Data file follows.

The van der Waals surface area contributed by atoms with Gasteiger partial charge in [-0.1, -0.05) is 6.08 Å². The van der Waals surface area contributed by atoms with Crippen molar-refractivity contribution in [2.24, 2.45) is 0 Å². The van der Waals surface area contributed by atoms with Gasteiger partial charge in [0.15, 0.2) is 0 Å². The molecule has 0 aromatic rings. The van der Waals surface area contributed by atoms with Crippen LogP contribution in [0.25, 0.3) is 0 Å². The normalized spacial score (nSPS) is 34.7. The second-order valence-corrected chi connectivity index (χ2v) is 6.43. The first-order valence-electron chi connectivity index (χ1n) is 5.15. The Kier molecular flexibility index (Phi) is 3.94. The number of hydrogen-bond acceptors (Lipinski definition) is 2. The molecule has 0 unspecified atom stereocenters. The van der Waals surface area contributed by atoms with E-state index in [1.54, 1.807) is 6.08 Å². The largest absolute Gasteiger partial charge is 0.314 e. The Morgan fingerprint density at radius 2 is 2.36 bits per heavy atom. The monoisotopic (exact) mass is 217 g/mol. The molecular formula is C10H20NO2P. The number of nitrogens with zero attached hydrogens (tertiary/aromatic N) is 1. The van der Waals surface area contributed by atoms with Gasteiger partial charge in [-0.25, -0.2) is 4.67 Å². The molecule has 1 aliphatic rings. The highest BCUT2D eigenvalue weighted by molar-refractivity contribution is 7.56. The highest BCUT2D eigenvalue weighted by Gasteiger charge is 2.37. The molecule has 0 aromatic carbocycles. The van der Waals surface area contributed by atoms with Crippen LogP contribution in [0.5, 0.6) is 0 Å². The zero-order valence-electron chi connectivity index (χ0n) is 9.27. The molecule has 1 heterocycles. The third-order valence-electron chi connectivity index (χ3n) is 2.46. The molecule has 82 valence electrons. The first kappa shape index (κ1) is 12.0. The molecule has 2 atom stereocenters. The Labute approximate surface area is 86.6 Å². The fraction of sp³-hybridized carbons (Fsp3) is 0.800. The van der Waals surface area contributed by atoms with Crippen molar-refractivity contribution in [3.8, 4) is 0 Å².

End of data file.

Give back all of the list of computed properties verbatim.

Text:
The van der Waals surface area contributed by atoms with Gasteiger partial charge in [-0.1, -0.05) is 6.08 Å². The van der Waals surface area contributed by atoms with Crippen molar-refractivity contribution in [2.24, 2.45) is 0 Å². The van der Waals surface area contributed by atoms with Gasteiger partial charge in [0.15, 0.2) is 0 Å². The molecule has 0 aromatic rings. The van der Waals surface area contributed by atoms with Crippen LogP contribution in [0.25, 0.3) is 0 Å². The normalized spacial score (nSPS) is 34.7. The second-order valence-corrected chi connectivity index (χ2v) is 6.43. The first-order valence-electron chi connectivity index (χ1n) is 5.15. The Kier molecular flexibility index (Phi) is 3.94. The number of hydrogen-bond acceptors (Lipinski definition) is 2. The molecule has 0 unspecified atom stereocenters. The van der Waals surface area contributed by atoms with E-state index in [1.54, 1.807) is 6.08 Å². The largest absolute Gasteiger partial charge is 0.314 e. The Morgan fingerprint density at radius 2 is 2.36 bits per heavy atom. The monoisotopic (exact) mass is 217 g/mol. The molecular formula is C10H20NO2P. The number of nitrogens with zero attached hydrogens (tertiary/aromatic N) is 1. The van der Waals surface area contributed by atoms with Gasteiger partial charge in [-0.25, -0.2) is 4.67 Å². The molecule has 1 aliphatic rings. The highest BCUT2D eigenvalue weighted by molar-refractivity contribution is 7.56. The highest BCUT2D eigenvalue weighted by Gasteiger charge is 2.37. The molecule has 0 aromatic carbocycles. The van der Waals surface area contributed by atoms with Crippen LogP contribution in [0.5, 0.6) is 0 Å². The zero-order valence-electron chi connectivity index (χ0n) is 9.27. The molecule has 1 heterocycles. The third-order valence-electron chi connectivity index (χ3n) is 2.46. The molecule has 82 valence electrons. The first kappa shape index (κ1) is 12.0. The molecule has 2 atom stereocenters. The Labute approximate surface area is 86.6 Å². The fraction of sp³-hybridized carbons (Fsp3) is 0.800. The van der Waals surface area contributed by atoms with Crippen molar-refractivity contribution in [3.8, 4) is 0 Å².